YAKIMA, Wash. — A Yakima County judge has blocked the release of names and addresses of low-level sex offenders to a Mesa woman who wants to post the information on a website.

Ruling Friday, Superior Court Judge Blaine Gibson permanently blocked Donna Zink’s request for low-level sex-offender registration forms from the Yakima County Sheriff’s Office. The move had been sought by 22 low-level offenders who said releasing the information would subject them to public scorn and threaten their safety. The ruling covered all low-level offenders who comply with state law, such as registering with authorities, and have permanent addresses.

Zink, who would not speak to reporters afterward, said she would appeal Gibson’s orders, along with similar orders in Benton and King counties denying her requests for Level 1 offender information.

Level 1 sex offenders are considered the least likely to offend again, and their names are typically not posted publicly, except in rare circumstances, and then only released to those who have need for the information. The names of Level 2 and Level 3, those considered most likely to re-offend, are routinely released as they change addresses and are listed in public registries.

Zink filed the request with the Yakima County Sheriff’s Office in November for the registration forms filled out by all Level 1 sex offenders in the county. Zink is trying to assemble a database to be posted online listing all known sex offenders in the state. The sheriff’s office was prepared to release the forms and notified the Level 1 offenders that the information would be made public. Several offenders filed suit to block the release.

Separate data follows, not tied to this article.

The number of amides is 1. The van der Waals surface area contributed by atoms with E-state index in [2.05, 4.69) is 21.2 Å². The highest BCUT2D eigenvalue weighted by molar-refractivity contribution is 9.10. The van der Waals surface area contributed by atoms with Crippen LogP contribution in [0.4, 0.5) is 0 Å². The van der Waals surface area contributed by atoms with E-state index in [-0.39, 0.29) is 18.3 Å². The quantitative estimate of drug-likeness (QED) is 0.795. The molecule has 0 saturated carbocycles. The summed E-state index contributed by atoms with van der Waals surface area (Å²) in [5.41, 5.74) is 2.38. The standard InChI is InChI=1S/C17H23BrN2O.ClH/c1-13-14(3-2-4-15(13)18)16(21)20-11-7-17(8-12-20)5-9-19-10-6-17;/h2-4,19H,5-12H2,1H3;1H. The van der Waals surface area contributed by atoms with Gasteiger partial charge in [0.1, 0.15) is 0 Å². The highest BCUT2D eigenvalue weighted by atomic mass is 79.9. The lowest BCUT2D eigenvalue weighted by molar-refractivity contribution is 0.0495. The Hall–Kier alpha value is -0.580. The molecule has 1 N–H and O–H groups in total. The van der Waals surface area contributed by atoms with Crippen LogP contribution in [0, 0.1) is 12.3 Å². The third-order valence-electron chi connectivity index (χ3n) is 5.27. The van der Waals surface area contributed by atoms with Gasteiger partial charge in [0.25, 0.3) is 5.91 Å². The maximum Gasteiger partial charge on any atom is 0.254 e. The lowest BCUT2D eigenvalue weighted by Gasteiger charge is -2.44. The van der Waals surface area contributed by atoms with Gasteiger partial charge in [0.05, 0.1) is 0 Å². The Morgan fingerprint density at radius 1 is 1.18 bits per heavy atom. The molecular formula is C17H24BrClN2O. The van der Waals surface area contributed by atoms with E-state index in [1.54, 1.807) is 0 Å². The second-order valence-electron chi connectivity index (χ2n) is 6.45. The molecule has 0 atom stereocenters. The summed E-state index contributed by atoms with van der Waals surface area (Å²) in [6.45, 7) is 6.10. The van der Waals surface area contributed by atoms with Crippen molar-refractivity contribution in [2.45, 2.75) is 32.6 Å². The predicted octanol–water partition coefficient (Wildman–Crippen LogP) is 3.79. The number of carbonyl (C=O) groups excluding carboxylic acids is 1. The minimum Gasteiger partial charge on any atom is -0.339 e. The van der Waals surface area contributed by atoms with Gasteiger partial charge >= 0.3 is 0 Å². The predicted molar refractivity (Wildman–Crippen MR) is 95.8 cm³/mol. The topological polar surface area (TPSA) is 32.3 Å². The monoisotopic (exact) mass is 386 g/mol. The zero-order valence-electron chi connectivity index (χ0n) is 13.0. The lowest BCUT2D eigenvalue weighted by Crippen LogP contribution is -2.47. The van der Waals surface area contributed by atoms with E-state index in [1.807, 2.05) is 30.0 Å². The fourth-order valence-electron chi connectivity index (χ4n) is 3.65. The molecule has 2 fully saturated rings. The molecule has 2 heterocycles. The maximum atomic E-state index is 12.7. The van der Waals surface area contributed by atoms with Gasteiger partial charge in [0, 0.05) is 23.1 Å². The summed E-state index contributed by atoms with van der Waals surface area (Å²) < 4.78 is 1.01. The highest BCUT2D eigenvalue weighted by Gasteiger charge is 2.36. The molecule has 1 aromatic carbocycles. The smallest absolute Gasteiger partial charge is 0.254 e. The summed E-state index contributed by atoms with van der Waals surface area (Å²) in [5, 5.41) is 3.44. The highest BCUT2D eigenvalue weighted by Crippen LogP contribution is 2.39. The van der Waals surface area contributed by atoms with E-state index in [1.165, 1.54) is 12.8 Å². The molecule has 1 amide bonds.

As of Friday, there were 674 registered Level 1 offenders in Yakima County, according to a website maintained by the sheriff’s office.

Attorney Greg Scott, who represented the 22 offenders, argued the ruling should apply to all Level 1 offenders, noting that some couldn’t afford attorneys or did not want to step forward and risk exposure.

But Gibson limited his ruling to those in compliance with state law and with permanent addresses. The law allows the sheriff to post the names of transient and homeless offenders, as well as those who are not in compliance with the registration law.

Scott said Gibson’s prohibition on releasing the names would extend to future offenders, since the judge ruled that the forms were exempt from disclosure under the state Public Records Act.

Gibson based his decision on a 1994 state Supreme Court ruling that declared requiring a sex offender to register was not an additional punishment, as long as the state used an offender’s potential for offending again as a factor in determining who should be informed about their past crimes.

“The Supreme Court recognizes that the mere declaration that someone is a sex offender is harmful to the person,” Gibson said. “Even if your neighbor next door has been a good neighbor for 10 years, when you learn that they were a sex offender 20 years ago, it affects how you deal with them.”

Gibson said the fact that the Legislature put some restrictions on distributing Level 1 offender information suggests that it did not intend for the information to be released through public records requests. The law limits notification about Level 1 offenders to law enforcement, schools the offender might attend, and the offender’s victim and witnesses to the crime.

Senior Deputy Prosecuting Attorney Stefanie Weigand, who represented the Yakima County Sheriff’s Office, said there was legitimate public interest in granting Zink’s request. She said the Level 1 classification may mean low risk, but it is not zero risk.

“If (the offenders) were not dangerous, they would not have to register,” Weigand said.

She also noted that their convictions are a matter of public record.

Weigand argued that the Legislature never defined the offender information as exempt under the records act.

While there are some restrictions on posting it to registries, she said it is not exempt from records requests.

Weigand also argued that Yakima County could be legally liable for not granting Zink’s request under the records law.

Zink, who argued her case herself, said Gibson’s ruling turned the registration law on its head, and instead of protecting the public, it was being used to protect offenders’ privacy.

She said it also violated a principle of the state Public Records Act in that if information is released to some people, it has to be released to all.